Cerebral toxoplasmosis with necrotic and chronically inflamed brain parenchyma
CT without contrast (not shown) showed a 2-cm right parietal hypodense
lesion with surrounding edema. Magnetic resonance imaging (MRI) was
performed using a GE Signa LX 1.5T MRI scanner and magnevist was
injected intravenously (0.1 mmol/kg body weight).It showed several
enhancing lesions in the right parietal lobe, and the large, main mass
showed rim-enhancement (Figure 1). Diffusion-weighted (DW) imaging was
performed with an axial single-shot echoplanar sequences (TR/TE,
10000/99, section thickness = 5 mm, FOV= 38 cm) with an apparent
diffusion coefficient (ADC) map image, and a demonstrated heterogeneous
but relatively isointense mass to the unaffected white matter on DW
imaging, with a corresponding ADC map-image showing an iso/hyperintense
mass with surrounding vasogenic edema (Figure 2).
Toxoplasmosis, an infection with a worldwide distribution, is caused
by the intracellular protozoan parasite, Toxoplasma
gondii.Immunocompetent people with primary infection are usually
asymptomatic, but latent infection can persist for the life of the host.
Inimmunocompromised patients, especially patients with the acquired
immunodeficiency syndrome (AIDS), the parasite can reactivate and cause
disease, usually when the CD4 lymphocyte count falls below 100 cells/µl.
Patients with AIDS and < 100 CD4 cells/µl, who are toxoplasma
seropositive, have an approximately 30% probability of developing
reactivated toxoplasmosis if they are not receiving effective
prophylaxis. The most common site of reactivation is the central nervous
system (CNS), and toxoplasmosis is the most common CNS opportunistic
infection in AIDS patients.1
In the AIDS population,
differentiation of cerebral toxoplasmosis and lymphoma can be a
challenging clinical and radiological problem. These lesions are two of
the most common focal brain lesions in patients with AIDS, and they
typically occur when patients are severely immunocompromised. At
presentation, symptoms and signs of neurologic disease in HIV-positive
patients are frequently nonspecific. In radiologic terms, either disease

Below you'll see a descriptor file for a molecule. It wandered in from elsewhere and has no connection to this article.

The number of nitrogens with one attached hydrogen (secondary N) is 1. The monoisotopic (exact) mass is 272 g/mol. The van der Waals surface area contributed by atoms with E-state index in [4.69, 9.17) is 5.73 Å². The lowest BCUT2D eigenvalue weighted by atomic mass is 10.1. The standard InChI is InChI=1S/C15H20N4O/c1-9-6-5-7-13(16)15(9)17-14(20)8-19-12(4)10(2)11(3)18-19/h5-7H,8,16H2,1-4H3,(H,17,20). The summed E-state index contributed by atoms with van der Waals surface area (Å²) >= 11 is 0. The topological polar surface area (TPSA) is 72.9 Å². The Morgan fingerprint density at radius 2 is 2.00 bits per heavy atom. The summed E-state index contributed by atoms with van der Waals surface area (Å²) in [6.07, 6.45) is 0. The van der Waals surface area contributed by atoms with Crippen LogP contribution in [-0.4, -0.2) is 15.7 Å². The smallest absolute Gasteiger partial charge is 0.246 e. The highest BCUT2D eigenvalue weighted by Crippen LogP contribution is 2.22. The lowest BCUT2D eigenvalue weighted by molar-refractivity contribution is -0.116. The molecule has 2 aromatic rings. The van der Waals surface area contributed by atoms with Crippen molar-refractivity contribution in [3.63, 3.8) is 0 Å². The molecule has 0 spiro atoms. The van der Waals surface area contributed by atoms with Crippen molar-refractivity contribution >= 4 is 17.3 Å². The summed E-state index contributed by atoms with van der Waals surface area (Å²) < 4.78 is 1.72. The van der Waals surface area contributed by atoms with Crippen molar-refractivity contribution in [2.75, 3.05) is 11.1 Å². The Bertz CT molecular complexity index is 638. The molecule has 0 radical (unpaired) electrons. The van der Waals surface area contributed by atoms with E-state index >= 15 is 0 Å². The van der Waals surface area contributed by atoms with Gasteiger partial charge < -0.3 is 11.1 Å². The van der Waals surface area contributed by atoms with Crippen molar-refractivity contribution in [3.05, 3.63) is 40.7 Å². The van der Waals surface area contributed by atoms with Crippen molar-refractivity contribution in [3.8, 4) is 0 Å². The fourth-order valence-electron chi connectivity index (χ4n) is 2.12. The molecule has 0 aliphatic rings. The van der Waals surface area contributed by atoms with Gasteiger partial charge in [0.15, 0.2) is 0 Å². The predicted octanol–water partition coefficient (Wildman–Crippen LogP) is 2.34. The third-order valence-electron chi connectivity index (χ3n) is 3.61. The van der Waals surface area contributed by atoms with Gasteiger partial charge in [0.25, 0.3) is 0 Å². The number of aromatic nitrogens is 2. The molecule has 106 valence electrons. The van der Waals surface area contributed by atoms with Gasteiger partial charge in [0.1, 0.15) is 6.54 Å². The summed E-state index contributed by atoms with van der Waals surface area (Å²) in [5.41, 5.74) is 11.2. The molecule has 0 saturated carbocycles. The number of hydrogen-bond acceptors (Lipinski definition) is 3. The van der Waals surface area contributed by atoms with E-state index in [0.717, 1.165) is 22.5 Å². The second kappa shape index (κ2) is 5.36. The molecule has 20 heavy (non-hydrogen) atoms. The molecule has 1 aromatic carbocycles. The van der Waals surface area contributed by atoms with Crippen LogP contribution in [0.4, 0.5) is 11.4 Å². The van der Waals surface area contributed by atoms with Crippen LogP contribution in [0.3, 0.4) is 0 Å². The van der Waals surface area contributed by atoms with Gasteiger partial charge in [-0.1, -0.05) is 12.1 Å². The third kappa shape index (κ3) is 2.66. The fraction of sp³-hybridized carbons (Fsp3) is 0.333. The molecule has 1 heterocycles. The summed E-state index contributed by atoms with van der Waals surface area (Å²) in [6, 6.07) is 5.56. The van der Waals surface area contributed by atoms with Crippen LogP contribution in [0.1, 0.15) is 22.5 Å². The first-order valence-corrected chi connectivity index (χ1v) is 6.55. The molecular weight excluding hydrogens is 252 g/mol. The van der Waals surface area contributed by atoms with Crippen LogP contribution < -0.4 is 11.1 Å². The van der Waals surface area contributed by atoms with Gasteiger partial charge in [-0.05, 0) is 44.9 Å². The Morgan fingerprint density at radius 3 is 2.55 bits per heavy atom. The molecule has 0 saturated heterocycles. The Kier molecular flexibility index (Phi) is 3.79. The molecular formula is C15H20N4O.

can present as a single mass or as multiple lesions that show
ring-shaped contrast enhancement on CT and MR images.2 Also, the two diseases occasionally have been documented to coexist, which further complicates diagnosis.3 Accurate
and early diagnosis is important because the treatment and prognosis
for these diseases are so different. Because of this diagnostic dilemma,
other radiologic techniques have been suggested as a means of
distinguishing between the two conditions.
are most commonly located in the cerebral hemispheric white matter and
subcortical gray matter, such as the thalamus and basal ganglia, and CT
and MR images show multiple ring-enhancing lesions.4 A focal
enhancing mass with subependymal spread on CT or MR images and
hyperattenuation on nonenhanced CT are features which favor the
diagnosis of primary CNS lymphoma.5 Recently
diffusion-weighted MR imaging with ADC maps has been used as a tool for
characterizing infectious and neoplastic brain lesions.Unlike pyogenic
abscesses, the core tissue of rim-enhancing toxoplasma abscesses shows
no restriction of water diffusion, and the signal intensity of the
abscess core on diffusion-weighted MRI is equal to or less than that of
normal, unaffected cerebral white matter. In addition, the measured
apparent diffusion coefficient is greater than that of unaffected white
matter.6 Some investigators also demonstrated that
toxoplasmosis lesions show significantly greater diffusion than that of
lymphoma lesions, and ADC ratios > 1.6 were associated solely with
A recent prospective study using
perfusion MR imaging showed that the regional cerebral blood volume
(rCBV) was decreased throughout the toxoplasmosis lesions and in the
surrounding edema of both lesion types, whereas all active lymphomas
displayed areas of increased rCBV.2 Proton MR spectroscopy
has been used to assess a variety of intracranial tumors, and diffuse
cerebral parenchymal abnormalities in HIV infection. However, the
application of spectroscopy to differentiate toxoplasmosis and lymphoma
is still questionable.8,9 Other diagnostic measures have been suggested, and 201Tl single photon emission computed tomography (SPECT) has been shown to be useful, but diagnostic inaccuracy persists.10 Similarly, 18F-fluoro-2-deoxyglucose positron emission tomography (PET) is also helpful in distinguishing between the two conditions.11,12
At most centers, however, the current clinical policy for AIDS patients
with intracranial mass lesions is a therapeutic trial with
antitoxoplasmosis chemotherapy for 2 to 3 weeks. Fortunately, the median
time to neurologic response is 5 days, with a significant improvement
present in > 90% of patients by day 14.4 If there is no clinical or radiologic response to the treatment at this stage, biopsy is considered.
- Porter, SB, Sande, MA. Toxoplasmosis of the central nervous system in the acquired immunodeficiency syndrome. N Engl J Med. 1992; 327: 1643-1648.
Ernst TM, Chang L, Witt MD, et al. Cerebral toxoplasmosis and lymphoma
in AIDS: perfusion MR imaging experience in 13 patients. Radiology. 1998; 208:663-669.
G, Parizel PM, Farber CM, et al. Nervous system manifestations and
neuroradiologic findings in acquired immunodeficiency syndrome (AIDS). Neuroradiology. 1989; 31: 33-39.
- Ramsey RG, Geremia GK. CNS complications of AIDS: CT and MR findings. Am J Roentgenol. 1988; 151:449-454.
- Dina TS. Primary central nervous system lymphoma versus toxoplasmosis in AIDS. Radiology. 1991; 179: 823-828.
- Chong-Han CH, Cortez C, Tung GA. Diffusion-weighted MRI of cerebral toxoplasma abscess. Am J Roentgenol. 2003; 181:1711-1714.
Camacho DLA, Smith JK, Castillo M. Differentiation of toxoplasmosis and
lymphoma in AIDS patients by using apparent diffusion coefficients. Am J Neuroradiol. 2003; 24: 633-637.